On the other hand, Ezra Taft Benson was the fearless and outspoken enemy of communism, a man who with eloquence and conviction preached the cause of human freedom, one who loved and worshipped the Prince of Peace, the Redeemer of mankind. He died in the love of people across the world, a man respected and reverenced, a man for whose well-being millions constantly prayed.
Although he became a citizen of the world, feeling a kinship with good people wherever he went, President Benson’s love for America never dimmed. In the first world war he enlisted in the army and was subsequently honorably discharged. His crowning patriotic service was his response to a call from the president of the United States to serve as secretary of agriculture. He served the entire eight years of President Eisenhower’s presidency.
He was constantly within the glare of the spotlight of public scrutiny. He was absolutely fearless in speaking out against what he regarded as oppressive programs that shackled the farmer and did injury to him while masquerading as his protector and benefactor. His picture appeared on the covers of the leading national news magazines. Editorialists and commentators denounced him. But without fear or favor, without political or personal consideration, he spoke his mind and won the plaudits of millions across this nation. Even those who disagreed with his policies were forced to respect his logic, his wisdom, and his convictions. They came to know that he knew whereof he spoke. He had once been a dirt-digging, hands-on, sweating farmer. He spoke out of that experience. But he spoke also with the skill and refinement of an educated mind, with the skill of a trained debater, and out of a conviction deep and intense that came of a love for freedom to live one’s own life and direct one’s own affairs.
In those difficult and strenuous times, again prayer was his refuge and his strength. He believed that the principle he espoused involved the same principle that was contested in the war in heaven, the great and basic and underlying principle of the agency of man.
But with all that he did, with all the honors accorded him at home and abroad, with his pleasure in mingling with people wherever he went, his greatest interest and his truest love, beyond his own family, was The Church of Jesus Christ of Latter-day Saints, its people, and its interests throughout the world.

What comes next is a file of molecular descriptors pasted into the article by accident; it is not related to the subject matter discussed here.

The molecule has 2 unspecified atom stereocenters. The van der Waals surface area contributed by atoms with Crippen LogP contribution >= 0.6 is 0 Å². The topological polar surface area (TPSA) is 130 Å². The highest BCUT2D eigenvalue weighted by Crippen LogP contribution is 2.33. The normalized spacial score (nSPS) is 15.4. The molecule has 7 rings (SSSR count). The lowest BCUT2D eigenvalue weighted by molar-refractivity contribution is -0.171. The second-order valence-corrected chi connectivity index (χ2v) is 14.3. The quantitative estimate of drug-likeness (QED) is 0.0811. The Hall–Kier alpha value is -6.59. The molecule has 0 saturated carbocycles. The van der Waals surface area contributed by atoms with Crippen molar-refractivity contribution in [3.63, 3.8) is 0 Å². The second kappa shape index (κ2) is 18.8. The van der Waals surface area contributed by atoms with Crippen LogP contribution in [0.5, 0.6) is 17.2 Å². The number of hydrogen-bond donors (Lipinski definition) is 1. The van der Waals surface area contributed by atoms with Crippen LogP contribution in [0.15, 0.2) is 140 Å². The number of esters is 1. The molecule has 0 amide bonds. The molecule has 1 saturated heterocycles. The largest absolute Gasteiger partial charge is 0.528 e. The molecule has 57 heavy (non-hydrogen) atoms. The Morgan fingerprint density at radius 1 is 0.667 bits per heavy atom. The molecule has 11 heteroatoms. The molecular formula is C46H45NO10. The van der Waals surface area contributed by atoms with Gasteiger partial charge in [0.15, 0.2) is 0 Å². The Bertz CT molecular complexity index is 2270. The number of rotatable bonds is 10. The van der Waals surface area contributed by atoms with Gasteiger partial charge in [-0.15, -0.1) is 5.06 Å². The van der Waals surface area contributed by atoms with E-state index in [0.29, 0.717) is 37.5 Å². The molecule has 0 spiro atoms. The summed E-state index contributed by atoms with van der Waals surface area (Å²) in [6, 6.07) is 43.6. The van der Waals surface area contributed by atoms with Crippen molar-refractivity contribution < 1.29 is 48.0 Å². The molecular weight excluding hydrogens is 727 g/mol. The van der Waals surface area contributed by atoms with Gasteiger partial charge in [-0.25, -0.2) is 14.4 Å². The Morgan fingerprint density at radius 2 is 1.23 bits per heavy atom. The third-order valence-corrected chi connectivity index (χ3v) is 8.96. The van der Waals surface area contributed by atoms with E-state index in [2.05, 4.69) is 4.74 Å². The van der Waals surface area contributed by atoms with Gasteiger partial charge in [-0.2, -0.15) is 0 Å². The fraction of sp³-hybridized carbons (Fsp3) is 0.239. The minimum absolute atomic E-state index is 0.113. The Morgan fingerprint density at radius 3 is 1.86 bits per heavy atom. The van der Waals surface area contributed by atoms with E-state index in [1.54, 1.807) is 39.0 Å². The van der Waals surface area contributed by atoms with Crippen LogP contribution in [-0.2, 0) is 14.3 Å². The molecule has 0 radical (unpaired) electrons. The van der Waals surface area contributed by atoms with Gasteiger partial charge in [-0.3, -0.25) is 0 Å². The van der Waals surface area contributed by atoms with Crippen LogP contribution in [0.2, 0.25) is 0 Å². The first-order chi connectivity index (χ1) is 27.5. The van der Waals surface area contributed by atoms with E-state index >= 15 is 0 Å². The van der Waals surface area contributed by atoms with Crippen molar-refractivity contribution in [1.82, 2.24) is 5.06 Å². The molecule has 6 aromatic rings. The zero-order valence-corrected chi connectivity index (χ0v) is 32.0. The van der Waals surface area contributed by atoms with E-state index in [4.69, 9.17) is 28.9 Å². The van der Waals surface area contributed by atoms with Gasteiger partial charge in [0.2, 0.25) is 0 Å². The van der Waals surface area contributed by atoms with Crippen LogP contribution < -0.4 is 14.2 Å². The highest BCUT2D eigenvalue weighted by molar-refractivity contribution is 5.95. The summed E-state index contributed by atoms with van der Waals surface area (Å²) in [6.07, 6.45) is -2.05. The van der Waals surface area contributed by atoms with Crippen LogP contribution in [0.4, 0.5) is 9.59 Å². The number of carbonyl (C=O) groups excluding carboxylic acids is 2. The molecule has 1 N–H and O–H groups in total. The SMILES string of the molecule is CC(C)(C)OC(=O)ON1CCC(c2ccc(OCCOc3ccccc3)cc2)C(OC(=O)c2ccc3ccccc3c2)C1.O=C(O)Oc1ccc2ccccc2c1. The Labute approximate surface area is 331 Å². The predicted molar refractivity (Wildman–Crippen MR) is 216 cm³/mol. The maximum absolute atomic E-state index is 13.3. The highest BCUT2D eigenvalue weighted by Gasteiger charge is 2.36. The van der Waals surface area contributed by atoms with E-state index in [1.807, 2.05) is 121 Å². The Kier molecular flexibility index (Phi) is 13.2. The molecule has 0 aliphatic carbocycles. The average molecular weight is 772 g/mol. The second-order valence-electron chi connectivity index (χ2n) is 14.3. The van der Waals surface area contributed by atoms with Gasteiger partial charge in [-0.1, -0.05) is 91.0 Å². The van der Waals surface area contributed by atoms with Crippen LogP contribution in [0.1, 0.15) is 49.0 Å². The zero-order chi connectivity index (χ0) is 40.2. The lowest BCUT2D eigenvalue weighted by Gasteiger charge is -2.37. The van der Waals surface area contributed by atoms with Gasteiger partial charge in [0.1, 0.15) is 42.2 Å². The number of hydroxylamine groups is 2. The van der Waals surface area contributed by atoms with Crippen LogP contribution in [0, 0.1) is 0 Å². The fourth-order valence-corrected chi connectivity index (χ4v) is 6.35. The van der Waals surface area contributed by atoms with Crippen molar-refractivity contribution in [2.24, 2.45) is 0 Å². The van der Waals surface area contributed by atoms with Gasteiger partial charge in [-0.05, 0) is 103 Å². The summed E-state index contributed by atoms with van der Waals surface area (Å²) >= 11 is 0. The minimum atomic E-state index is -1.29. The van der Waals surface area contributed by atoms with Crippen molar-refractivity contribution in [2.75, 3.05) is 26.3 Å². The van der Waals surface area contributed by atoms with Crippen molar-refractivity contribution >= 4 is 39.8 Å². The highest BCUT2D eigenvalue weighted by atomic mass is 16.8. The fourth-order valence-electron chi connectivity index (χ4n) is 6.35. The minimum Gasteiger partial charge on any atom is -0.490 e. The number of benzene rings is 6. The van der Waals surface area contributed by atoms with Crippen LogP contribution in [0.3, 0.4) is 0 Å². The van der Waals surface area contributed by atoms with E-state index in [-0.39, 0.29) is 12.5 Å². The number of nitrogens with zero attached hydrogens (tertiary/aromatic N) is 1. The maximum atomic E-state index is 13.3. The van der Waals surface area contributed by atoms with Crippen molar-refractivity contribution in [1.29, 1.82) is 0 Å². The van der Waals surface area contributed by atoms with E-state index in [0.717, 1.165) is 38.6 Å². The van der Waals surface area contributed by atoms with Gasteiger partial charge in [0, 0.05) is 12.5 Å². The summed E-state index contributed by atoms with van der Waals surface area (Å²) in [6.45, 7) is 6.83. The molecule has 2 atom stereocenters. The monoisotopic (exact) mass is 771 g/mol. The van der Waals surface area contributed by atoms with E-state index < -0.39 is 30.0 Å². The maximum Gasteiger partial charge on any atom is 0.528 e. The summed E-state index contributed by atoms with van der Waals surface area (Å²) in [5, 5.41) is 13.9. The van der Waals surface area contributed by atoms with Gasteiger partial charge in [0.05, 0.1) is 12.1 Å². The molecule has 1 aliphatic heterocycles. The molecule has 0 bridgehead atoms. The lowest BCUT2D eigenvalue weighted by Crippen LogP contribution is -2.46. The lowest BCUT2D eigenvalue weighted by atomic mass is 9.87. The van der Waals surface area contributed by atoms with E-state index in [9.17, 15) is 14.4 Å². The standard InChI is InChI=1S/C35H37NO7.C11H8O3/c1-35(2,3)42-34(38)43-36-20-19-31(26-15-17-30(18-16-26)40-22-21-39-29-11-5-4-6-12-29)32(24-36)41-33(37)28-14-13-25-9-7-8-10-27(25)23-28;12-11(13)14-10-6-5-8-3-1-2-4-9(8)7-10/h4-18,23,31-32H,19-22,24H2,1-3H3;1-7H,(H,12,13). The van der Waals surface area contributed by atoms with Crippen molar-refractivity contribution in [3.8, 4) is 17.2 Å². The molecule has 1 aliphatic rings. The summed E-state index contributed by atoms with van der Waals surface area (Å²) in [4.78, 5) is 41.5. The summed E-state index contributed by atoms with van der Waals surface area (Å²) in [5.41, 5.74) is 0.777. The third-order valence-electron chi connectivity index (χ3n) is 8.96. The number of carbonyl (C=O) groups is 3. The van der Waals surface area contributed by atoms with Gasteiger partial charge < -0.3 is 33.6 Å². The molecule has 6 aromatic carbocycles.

He treasured above all other calls and responsibilities the holy Apostleship, a call extended when he was forty-four years of age by President Heber J. Grant. He knew the meaning of that call. He recognized the responsibilities inherent in it. With the energy of his boyhood farm experiences, he labored at it. He traveled across the world teaching righteousness, building faith, bearing witness in unequivocal terms of the reality of God, our Eternal Father; of the divinity of the Lord Jesus Christ, our Savior and Redeemer; of the restoration of the gospel in this dispensation through the instrumentality of the Prophet Joseph Smith; of the Book of Mormon as another witness for Jesus Christ; of the restoration of the priesthood with all its keys and authority; and of the truth and divinity of the church which carries the Lord’s name, even The Church of Jesus Christ of Latter-day Saints.
For more than thirty-two years I sat in councils with him—in the Council of the Twelve Apostles and in the Council of the First Presidency. I have been the beneficiary of his kindness and deferential manner. I have been blessed by his wisdom. I have seen the spirit of prophecy rest upon him. I have knelt with him and heard him pray.